10 Absurd and Unjust Arrests of 2012

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Check out our list of 10 absurd arrests and sentences of the year. You might be surprised to learn what can get you thrown in jail in a few places around the world, and how harsh the sentences are once you’re there.

belarus teddy bears fly over minsk

Bears being dropped. Photo via Studio Total

1. Posting photos of teddy bears.

Anton Suryapin of Belarus spent more than a month in detention after posting photos of teddy bears being dropped from an airplane. The bears were part of a stunt by a Swedish advertising company calling for freedom of expression in Belarus. Anton is charged of “organizing illegal migration” simply because he was the first upload photos of the teddy bears, and still faces a prison sentence of up to seven years.

2. Tweeting.

After allegedly “publicly insulting the King” on Twitter, a Bahraini man had his six-month prison sentence upheld on appeal, while three others are serving four-month prison sentences. Article 214 of Bahrain’s penal code makes it a crime to offend the King.

3. Opposing the death penalty.

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Top Ten Reasons to Write for Rights

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Fall is my favorite time of year: the air is cooler, the leaves are pretty, Amnesty International student groups are back together again, and people start signing up for the Write for Rights Global Write-a-thon.

In this—the world’s largest human rights event—we use letters, cards and more to demand the human rights of individuals are respected, protected and fulfilled. We show solidarity with those suffering abuses and work to improve people’s lives.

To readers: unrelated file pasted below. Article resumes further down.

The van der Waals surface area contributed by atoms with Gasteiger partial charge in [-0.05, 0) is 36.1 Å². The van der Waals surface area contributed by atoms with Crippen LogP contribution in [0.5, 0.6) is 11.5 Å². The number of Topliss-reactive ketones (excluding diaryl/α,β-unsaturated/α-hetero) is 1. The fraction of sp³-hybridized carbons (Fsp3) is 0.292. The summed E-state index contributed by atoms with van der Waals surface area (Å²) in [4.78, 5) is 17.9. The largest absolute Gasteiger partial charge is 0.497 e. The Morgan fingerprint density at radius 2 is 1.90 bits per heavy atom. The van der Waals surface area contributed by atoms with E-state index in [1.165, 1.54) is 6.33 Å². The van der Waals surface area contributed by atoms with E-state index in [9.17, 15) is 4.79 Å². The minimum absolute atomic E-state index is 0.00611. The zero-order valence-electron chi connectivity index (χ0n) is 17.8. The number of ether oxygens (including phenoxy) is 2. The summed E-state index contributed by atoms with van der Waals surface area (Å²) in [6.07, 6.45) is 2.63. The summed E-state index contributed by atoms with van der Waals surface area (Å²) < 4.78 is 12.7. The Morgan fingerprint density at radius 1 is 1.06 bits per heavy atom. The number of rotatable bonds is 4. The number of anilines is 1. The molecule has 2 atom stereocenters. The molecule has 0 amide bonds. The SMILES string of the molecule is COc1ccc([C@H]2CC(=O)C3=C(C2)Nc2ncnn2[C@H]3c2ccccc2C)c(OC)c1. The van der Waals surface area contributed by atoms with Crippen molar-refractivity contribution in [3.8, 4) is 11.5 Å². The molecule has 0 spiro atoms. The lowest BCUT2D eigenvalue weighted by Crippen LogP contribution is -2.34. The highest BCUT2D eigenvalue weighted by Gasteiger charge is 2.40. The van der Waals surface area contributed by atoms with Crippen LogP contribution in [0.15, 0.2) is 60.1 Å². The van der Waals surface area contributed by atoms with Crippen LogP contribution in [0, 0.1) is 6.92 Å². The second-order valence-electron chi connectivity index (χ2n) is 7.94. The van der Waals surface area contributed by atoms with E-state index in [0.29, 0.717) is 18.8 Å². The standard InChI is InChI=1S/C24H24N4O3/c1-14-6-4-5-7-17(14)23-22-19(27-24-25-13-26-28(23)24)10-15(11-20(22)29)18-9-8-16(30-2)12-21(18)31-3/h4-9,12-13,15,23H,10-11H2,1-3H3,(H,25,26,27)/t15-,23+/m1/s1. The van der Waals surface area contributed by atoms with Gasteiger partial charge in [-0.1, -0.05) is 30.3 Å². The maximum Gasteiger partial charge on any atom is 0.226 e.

Those are some pretty amazing reasons to participate, but in case you need more, here are my top ten reasons to Write for Rights: SEE THE REST OF THIS POST

Mao Hengfeng's Bittersweet Homecoming

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Mao Hengfeng with her three daughters.

Mao Hengfeng, a human rights defender in China, a wife, and a mother of three, has just been released from her most recent bout of detention and torture — an experience so brutal that her life is at urgent risk.

Her crime? Advocating on behalf of women’s reproductive rights, the victims of forced evictions in Shanghai, and other Chinese human rights defenders.

Mao’s most recent arrest was a result of her protest in front of the Beijing municipal intermediate court expressing support for human rights activist and Nobel Laureate Liu Xiaobo. On March 4, 2010, Mao was sentenced to 18 months in Re-education Through Labor.

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Mao Hengfeng Is Free In China!

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Update (2/24): Unfortunately, we celebrated too soon;  Mao Hengfeng has been detained again. According to her husband, Shanghai Yangpu district police came to her house today, saying they wanted to talk with her. Soon after, officials from Anhui Provincial Women’s Re-education Through Labour (RTL) facility also arrived, and in total over 30 police surrounded her house.

The police told her that she had committed activities which violated the terms of her medical parole, and was being sent back to RTL. She was not allowed to change her clothes or pack anything she needed.

After being unexpectedly released on 22 February, Mao Hengfeng celebrated with a group of friends in a restaurant that evening. Since then, she had been prevented from leaving her house. One friend who came to visit her was stopped by police and detained. Others who tried to visit were stopped and sent away.

Take action now to stop the re-incarceration of Mao Hengfeng.